In the case of Kurt Cobain’s voice, isolated from the instruments, there’s a wide range of material to choose from stretching from early efforts — the very gruff, paint-stripping growl on Negative Creep or thick tone of Blew — to the frailty that has crept in on a song like Very Ape or All Apologies. Of course I’m sure that what we’re hearing is not necessarily the development of a voice but deliberate decisions regarding what to emphasise or discard — we’re hearing control, an expanding and experienced talent.

One major contrast is being able to hear so clearly the work done to the vocals on Nevermind. The slight echo on a track like Drain You softens the edges; check the almost syrupy effect added to In Bloom alongside the more extreme doubling of Kurt’s voice on the chorus; the demo like quality of Something in the Way is a welcome release with the visibility of each vocal tic and slur now starkly present. There are plenty of sources and certainly their availability is well-known across the fan community:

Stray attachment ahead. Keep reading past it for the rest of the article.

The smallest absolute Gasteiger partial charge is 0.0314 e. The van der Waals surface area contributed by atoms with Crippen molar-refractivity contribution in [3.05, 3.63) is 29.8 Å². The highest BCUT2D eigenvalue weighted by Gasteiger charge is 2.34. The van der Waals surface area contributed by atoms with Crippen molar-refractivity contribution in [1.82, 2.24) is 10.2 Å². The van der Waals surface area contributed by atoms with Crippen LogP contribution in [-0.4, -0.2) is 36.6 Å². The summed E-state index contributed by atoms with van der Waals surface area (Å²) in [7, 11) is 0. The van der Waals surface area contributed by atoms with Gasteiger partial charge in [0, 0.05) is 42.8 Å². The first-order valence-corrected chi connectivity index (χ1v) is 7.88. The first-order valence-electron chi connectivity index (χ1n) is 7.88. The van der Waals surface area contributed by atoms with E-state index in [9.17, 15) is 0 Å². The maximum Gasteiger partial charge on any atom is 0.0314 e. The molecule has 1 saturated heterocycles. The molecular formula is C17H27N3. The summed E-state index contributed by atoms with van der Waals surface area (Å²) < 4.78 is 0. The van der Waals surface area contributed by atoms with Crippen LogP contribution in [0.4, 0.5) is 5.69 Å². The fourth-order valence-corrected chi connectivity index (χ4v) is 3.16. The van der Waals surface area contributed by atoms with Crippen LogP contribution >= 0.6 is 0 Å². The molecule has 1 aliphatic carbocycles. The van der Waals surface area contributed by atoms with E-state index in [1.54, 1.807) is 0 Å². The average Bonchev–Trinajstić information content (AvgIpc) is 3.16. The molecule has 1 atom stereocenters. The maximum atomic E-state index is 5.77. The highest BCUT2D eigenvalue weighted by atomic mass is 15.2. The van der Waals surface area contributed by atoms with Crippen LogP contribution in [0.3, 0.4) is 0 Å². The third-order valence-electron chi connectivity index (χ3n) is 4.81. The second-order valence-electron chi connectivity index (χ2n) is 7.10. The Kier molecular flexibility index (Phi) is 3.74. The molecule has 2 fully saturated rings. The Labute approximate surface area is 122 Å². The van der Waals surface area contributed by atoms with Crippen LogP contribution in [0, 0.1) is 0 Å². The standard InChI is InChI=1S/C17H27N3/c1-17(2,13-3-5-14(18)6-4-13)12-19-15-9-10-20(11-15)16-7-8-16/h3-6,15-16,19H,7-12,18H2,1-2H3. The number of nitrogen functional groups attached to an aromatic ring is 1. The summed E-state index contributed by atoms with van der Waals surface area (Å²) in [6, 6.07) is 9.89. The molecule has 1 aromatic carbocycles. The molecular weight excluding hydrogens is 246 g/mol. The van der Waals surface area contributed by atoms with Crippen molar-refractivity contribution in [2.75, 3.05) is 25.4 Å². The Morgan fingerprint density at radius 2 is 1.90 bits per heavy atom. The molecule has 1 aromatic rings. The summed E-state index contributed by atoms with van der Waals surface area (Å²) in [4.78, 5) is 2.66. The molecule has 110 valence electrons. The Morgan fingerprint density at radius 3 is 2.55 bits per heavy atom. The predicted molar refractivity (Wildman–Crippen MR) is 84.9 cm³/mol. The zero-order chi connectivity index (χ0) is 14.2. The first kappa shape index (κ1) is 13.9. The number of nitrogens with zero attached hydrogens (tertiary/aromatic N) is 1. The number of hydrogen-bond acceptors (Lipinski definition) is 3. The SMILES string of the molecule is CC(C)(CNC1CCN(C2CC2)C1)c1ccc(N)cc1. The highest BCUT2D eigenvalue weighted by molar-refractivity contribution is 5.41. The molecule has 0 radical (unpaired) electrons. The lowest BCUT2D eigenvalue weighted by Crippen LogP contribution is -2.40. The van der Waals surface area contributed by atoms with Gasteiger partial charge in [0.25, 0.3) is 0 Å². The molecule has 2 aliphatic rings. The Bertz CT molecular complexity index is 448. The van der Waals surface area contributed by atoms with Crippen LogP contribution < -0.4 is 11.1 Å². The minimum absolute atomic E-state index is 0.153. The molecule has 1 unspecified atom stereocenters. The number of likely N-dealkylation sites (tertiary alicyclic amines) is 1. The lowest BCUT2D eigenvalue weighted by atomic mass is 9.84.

The additional touches aren’t as visible on the other albums, they’re there, of course, but the nakedness of the voice is plainer. This is my particular favourite. The gulf between the downbeat verses, the ability to let the voice break over a note — I’m very sure it’s deliberate, he did it so perfectly during Where Did You Sleep Last Night from MTV Unplugged — the building snarl of the bridge then the sustained chorus…And yes, there’s plenty of doubling going on at the end there but still…What a song and what a voice.

MV (*cough*) is also available in this form showing him stretching his voice from the initial croak to the dredged up choruses…Another late era experiment with the voice.